Avery Haines

Journalist Avery Haines wants Mosul’s story told, not her own

Spent two weeks on front lines during battle to liberate Iraqi city from ISIS

Former Toronto CityNews journalist Avery Haines was embedded in West Mosul, Iraq in 2017 where people were trapped in what she later described in a Maclean’s article as, “a hellish limbo between a death-like life and death itself.” But when, Haines, who now works for CTV News’ W5 team, returned to Toronto ready to report about life under the Islamic State militants, she discovered that her Toronto viewers and producers were more interested in her own story overseas than in the ordeal of the victims of ISIS.

“This whole focus on ‘Did I feel safe?’ Well, there are hundreds of thousands of people who are legitimately not safe,” Haines told journalism students at Centennial College’s Story Arts Centre campus in East York, on Oct. 3, 2017. “I have ten men with AK-47s protecting me and there are families two kilometres away whose kids are getting slaughtered.”

Haines spent her time in Mosul with the NGO Global Response Management. She was volunteering at a former ISIS mosque turned into an American-run medical clinic a few kilometres away from the front lines, where approximately 200,000 civilians were held hostage. When she was not comforting those who were being treated by volunteer doctors, including Haines’ wife Dr. Mel Brecknell, Haines was filming. Haines returned to Canada with nine hours of footage, enough to make her hour-long documentary called, “Two Kilometres to Terror: Life and Death under ISIS”, which aired on July 9 ─ the same day Mosul was liberated from ISIS.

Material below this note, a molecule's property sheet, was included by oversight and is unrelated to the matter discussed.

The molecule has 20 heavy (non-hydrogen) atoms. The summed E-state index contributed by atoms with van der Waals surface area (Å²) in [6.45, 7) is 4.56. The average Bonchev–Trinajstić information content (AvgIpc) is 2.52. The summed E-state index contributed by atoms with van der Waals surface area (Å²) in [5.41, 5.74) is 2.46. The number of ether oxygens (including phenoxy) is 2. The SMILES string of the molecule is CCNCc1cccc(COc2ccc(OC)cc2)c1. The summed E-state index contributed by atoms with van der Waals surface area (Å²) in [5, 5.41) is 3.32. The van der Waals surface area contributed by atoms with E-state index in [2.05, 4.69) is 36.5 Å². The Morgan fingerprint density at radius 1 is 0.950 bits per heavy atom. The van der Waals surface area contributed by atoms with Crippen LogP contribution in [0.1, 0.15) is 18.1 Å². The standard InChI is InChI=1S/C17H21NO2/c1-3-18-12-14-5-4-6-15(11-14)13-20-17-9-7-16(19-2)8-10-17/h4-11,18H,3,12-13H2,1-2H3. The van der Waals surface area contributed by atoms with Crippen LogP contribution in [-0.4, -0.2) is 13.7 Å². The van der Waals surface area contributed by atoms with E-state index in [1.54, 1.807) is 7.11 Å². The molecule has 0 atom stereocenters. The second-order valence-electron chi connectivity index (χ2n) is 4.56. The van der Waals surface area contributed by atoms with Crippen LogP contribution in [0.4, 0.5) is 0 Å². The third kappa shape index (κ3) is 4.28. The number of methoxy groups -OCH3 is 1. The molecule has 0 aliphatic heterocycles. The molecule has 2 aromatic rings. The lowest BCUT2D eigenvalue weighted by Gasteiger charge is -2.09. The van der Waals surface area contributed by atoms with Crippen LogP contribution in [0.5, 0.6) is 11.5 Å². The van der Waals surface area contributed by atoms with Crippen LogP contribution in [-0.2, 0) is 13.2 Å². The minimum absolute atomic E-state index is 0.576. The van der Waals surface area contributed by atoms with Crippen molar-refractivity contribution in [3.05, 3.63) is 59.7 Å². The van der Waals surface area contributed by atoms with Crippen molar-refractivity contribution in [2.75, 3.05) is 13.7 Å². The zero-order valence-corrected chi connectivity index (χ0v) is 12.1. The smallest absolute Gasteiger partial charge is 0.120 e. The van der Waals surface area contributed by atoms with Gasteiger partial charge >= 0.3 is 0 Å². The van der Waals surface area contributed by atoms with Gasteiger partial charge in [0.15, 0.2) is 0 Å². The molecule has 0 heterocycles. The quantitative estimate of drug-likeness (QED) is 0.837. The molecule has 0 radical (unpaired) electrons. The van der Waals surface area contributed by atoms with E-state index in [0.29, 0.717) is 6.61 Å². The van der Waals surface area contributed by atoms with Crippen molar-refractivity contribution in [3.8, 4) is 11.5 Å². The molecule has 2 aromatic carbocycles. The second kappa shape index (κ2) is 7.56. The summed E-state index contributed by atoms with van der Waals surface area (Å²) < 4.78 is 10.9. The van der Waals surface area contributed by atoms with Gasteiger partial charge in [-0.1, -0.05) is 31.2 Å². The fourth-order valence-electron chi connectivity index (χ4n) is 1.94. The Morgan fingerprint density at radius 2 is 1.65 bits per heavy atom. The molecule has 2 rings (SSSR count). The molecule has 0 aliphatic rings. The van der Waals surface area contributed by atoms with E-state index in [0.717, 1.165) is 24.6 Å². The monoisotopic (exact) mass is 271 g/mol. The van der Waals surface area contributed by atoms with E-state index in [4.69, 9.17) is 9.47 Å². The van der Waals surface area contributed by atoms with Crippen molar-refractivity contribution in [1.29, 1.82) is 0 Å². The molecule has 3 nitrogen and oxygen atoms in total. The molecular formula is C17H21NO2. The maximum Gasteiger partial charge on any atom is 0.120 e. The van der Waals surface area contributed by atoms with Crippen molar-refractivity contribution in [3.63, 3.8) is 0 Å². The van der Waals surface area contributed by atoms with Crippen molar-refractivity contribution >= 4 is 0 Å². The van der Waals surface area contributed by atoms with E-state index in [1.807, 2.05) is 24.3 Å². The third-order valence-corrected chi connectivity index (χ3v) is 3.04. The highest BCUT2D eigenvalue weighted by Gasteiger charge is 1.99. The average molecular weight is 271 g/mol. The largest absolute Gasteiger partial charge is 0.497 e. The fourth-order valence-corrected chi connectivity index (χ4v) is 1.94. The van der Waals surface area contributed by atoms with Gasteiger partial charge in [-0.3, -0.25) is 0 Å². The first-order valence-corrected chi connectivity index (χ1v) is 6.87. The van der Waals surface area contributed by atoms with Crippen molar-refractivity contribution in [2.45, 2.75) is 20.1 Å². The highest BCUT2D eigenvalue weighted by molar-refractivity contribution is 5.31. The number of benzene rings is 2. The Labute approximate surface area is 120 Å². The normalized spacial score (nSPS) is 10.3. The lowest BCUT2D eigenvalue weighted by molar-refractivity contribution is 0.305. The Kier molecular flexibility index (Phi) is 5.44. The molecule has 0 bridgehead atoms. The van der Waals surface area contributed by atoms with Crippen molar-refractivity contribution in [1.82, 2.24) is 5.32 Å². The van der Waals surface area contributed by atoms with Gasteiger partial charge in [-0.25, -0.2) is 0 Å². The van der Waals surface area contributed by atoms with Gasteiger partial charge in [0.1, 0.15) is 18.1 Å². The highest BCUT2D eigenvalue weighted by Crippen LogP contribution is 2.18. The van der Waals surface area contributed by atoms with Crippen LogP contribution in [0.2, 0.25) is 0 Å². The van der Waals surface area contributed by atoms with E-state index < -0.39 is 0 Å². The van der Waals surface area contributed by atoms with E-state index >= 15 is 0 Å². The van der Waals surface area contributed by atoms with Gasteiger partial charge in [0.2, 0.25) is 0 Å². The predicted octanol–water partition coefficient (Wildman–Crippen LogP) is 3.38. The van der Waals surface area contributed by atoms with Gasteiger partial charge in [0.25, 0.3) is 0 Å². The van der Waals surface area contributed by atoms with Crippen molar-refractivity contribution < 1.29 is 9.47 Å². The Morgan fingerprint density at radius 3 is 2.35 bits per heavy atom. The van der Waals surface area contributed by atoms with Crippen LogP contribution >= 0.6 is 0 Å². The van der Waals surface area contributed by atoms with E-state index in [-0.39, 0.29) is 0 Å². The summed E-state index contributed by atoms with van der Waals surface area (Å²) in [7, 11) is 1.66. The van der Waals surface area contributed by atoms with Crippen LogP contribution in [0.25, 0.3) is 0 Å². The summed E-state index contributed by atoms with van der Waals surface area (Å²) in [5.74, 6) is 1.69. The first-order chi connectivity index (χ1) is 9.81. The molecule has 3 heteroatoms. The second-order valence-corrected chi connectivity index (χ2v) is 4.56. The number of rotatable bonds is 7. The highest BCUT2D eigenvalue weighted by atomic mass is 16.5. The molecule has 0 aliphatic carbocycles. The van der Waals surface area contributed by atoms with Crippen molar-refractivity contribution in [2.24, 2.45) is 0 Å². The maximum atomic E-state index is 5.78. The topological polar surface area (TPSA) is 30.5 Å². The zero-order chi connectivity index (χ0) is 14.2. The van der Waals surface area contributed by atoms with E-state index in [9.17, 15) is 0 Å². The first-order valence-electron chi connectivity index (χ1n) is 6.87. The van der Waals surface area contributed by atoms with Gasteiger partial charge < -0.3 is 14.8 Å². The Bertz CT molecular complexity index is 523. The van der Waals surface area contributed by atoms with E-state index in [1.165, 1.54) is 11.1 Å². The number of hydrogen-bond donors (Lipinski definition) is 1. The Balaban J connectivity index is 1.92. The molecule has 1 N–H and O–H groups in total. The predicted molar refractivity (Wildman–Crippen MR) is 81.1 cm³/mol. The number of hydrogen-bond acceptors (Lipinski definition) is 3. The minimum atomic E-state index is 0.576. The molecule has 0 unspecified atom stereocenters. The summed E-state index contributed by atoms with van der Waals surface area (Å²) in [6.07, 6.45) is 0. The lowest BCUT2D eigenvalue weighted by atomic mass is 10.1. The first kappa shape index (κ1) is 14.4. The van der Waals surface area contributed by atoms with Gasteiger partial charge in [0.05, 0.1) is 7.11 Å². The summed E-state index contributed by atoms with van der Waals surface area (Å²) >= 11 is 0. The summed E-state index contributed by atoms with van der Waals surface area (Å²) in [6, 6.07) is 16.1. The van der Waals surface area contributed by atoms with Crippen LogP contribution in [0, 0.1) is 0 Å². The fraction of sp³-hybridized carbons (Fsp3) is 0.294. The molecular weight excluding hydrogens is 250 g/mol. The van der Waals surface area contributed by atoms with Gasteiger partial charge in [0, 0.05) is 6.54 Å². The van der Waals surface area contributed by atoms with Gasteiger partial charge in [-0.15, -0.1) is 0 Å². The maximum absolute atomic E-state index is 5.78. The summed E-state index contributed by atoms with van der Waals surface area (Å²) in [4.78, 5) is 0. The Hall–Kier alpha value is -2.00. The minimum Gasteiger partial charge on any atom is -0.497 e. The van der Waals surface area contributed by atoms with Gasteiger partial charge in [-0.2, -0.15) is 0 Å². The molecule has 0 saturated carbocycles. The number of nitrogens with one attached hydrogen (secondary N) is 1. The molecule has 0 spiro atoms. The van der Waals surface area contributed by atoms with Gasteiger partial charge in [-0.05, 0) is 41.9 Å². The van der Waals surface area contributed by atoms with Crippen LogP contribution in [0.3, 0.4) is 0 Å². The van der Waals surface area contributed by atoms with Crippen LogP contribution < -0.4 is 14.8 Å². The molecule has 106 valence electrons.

The terrorist organization seized control of Iraq’s second largest city, Mosul, in June 2014. Iraqi forces battled against ISIS for more than eight months, resulting in over 40,000 civilian deaths. For her documentary, Haines had the chance to interview Iraqi civilians who were most vulnerable to ISIS attacks.

“I’ve always been really honoured by the power that I have in my profession to amplify someone else’s voice,” Haines said.

In Mosul, Haines was constantly lending an ear and listening to the many people who she feels craved sympathy.

“Sympathy is dried up there,” Haines said. “No one is crying for anyone else.”

She met people who would introduce themselves by sharing their name, immediately followed by the number of people in their family who were killed by ISIS. As she listened to their horrific stories, which she later shared in her documentary and other reporting, Haines became the bridge between two worlds.

Back in her home country, people were captivated by the idea of a fellow Canadian who has never seen violence, suddenly finding herself in a place where the landscape’s soundtrack is composed of airstrikes and guns.

However, as Canadian media pushed to focus on Haines’ personal experience, she worked hard to put the spotlight on the people of Mosul, the ones who have suffered the most.

“It’s human nature to be interested and drawn into something that we can relate to,” Haines said. “It’s the worst part of human nature, I think.”